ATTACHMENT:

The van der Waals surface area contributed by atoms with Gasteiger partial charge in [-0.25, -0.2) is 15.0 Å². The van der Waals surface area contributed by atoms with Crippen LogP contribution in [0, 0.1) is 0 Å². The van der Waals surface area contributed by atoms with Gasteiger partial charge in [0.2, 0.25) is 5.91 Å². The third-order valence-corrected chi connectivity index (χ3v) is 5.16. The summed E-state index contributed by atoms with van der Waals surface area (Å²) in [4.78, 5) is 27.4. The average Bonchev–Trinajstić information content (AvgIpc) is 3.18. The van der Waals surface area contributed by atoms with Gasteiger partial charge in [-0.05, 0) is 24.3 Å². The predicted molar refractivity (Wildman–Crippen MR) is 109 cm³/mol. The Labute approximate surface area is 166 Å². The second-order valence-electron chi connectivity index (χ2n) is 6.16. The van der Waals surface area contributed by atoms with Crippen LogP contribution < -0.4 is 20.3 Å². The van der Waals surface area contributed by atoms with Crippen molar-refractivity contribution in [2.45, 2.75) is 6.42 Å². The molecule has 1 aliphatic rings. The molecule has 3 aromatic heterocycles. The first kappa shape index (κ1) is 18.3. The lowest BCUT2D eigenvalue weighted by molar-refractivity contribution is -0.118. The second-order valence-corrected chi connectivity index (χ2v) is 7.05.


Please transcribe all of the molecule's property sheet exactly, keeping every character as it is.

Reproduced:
The van der Waals surface area contributed by atoms with Gasteiger partial charge in [-0.25, -0.2) is 15.0 Å². The van der Waals surface area contributed by atoms with Crippen LogP contribution in [0, 0.1) is 0 Å². The van der Waals surface area contributed by atoms with Gasteiger partial charge in [0.2, 0.25) is 5.91 Å². The third-order valence-corrected chi connectivity index (χ3v) is 5.16. The summed E-state index contributed by atoms with van der Waals surface area (Å²) in [4.78, 5) is 27.4. The average Bonchev–Trinajstić information content (AvgIpc) is 3.18. The van der Waals surface area contributed by atoms with Gasteiger partial charge in [-0.05, 0) is 24.3 Å². The predicted molar refractivity (Wildman–Crippen MR) is 109 cm³/mol. The Labute approximate surface area is 166 Å². The second-order valence-electron chi connectivity index (χ2n) is 6.16. The van der Waals surface area contributed by atoms with Crippen LogP contribution < -0.4 is 20.3 Å². The van der Waals surface area contributed by atoms with Crippen molar-refractivity contribution in [2.45, 2.75) is 6.42 Å². The molecule has 1 aliphatic rings. The molecule has 3 aromatic heterocycles. The first kappa shape index (κ1) is 18.3. The lowest BCUT2D eigenvalue weighted by molar-refractivity contribution is -0.118. The second-order valence-corrected chi connectivity index (χ2v) is 7.05.